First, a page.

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Anesth Analg. 2002 Oct;95(4):858-65, table of contents.

The effects of perioperatively administered colloids and crystalloids on primary platelet-mediated hemostasis and clot formation.

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Department of Anesthesia and Critical Care Medicine, Theoretical Surgery Unit, The Leopold-Franzens University of Innsbruck, Innsbruck, Austria.


To explore whether routinely administered colloids and crystalloids influence the hemostatic system, we studied 60 patients undergoing knee replacement surgery during randomized intravascular fluid administration using 6% hydroxyethyl starch 200/0.5 (HES) or 4% modified gelatin (GEL) in addition to a basal infusion of lactated Ringer's solution (RL), or exclusively RL. In addition to routine coagulation tests, measurements of coagulation factors were performed. Also, functional measurements of the in vitro bleeding time by use of the platelet function analyzer (PFA-100 and ROTEG analysis (ROTEG(R); extrinsically and intrinsically [Ex; In] activated measurements of clotting time, CT [s]; clot formation time, CFT [s]; clot strength, A20 [mm]; fibrinogen component of the clot, FibA20 [mm]; and maximal clot elasticity) were used. Time dependency of variables was analyzed with a repeated-measures analysis of variance (all groups pooled); differences between groups were detected by comparing the calculated area under the curve (AUC(A-D)). For all variables, except ExCT, ExCFT, and InCFT, a significant time dependency was demonstrated, indicating that impaired platelet-mediated hemostasis and clot formation occurred with IV administration of fluids. Total clot strength, fibrinogen part, and clot elasticity decreased significantly more in the colloid groups than in the RL group (InA20: HES, -13.0 mm; GEL, -11.5 mm; RL, -1.3 mm; P = 0.042; FibA20: HES, -10.5 mm; GEL, -6.0 mm; RL, -1.3 mm: P < 0.0001; MCE: HES, -48; GEL, -35; RL, -15.8; P < 0.0001). The decrease in fibronectin concentrations was significantly smaller with GEL as compared with HES, whereas a weak trend toward a larger decrease in fibrinogen concentrations was observed with both colloids. Results show that colloid administration reduces final clot strength more than does RL alone, which also exhibited effects, albeit minor, on the coagulation system. The reduction in total clot strength was due to impaired fibrinogen polymerization, resulting in a decreased fibrinogen part of the clot and reduced clot elasticity.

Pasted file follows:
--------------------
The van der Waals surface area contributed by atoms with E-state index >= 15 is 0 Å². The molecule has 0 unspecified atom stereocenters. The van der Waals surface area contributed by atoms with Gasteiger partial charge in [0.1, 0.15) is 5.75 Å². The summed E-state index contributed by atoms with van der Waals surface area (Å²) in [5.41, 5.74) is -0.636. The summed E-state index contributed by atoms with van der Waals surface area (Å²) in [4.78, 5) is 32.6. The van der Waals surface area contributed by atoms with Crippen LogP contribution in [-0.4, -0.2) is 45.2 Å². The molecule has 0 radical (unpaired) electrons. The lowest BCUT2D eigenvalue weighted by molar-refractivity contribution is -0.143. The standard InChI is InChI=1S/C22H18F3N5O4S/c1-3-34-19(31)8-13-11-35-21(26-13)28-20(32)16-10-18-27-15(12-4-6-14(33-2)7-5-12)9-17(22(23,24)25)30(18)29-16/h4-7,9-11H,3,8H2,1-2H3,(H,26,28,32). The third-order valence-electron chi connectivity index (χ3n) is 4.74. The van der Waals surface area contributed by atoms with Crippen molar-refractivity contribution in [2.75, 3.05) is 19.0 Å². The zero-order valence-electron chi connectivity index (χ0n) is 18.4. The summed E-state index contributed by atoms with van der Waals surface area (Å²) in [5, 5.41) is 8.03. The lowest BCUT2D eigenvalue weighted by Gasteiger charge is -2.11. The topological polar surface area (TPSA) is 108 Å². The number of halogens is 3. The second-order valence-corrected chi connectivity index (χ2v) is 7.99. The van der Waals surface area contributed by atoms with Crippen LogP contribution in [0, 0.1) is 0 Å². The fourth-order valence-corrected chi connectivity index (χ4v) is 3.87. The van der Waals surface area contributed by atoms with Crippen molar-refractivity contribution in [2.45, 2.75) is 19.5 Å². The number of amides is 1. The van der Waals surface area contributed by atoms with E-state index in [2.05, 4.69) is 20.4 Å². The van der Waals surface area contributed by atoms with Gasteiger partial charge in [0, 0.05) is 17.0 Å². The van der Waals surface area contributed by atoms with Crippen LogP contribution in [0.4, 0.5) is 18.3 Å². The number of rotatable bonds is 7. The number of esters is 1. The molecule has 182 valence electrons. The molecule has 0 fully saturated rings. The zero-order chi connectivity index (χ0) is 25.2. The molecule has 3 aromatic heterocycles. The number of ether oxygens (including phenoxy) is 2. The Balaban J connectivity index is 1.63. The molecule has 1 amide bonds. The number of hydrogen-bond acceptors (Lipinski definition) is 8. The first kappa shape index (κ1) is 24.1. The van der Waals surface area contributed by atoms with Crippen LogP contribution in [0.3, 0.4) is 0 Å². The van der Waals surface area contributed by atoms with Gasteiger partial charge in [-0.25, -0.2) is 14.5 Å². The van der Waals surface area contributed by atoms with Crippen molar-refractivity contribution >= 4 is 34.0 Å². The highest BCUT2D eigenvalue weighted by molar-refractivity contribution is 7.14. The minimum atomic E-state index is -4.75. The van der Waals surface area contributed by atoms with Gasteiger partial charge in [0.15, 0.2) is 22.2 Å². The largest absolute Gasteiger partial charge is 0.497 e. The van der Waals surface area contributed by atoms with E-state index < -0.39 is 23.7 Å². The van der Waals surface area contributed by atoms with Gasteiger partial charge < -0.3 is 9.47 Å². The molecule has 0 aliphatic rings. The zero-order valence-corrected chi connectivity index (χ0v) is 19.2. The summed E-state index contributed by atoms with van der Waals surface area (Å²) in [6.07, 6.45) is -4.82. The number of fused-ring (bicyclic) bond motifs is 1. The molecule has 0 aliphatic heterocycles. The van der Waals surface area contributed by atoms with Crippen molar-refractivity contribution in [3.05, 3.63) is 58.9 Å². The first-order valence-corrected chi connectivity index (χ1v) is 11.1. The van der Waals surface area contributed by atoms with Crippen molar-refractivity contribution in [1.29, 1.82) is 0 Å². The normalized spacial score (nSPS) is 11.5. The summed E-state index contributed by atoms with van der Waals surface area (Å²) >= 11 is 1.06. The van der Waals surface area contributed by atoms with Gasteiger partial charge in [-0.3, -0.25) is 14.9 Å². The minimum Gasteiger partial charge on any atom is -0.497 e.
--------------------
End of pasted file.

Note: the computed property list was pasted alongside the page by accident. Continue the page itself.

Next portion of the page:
Our data suggest that during deliberate colloid administration, critically impaired fibrinogen polymerization and reduced fibrinogen concentrations might be reached earlier than expected. Therefore, maintaining fibrinogen concentrations seems essential when continuing blood loss is bridged by colloid infusion until transfusion triggers are reached, especially in patients already exhibiting borderline fibrinogen levels at baseline.

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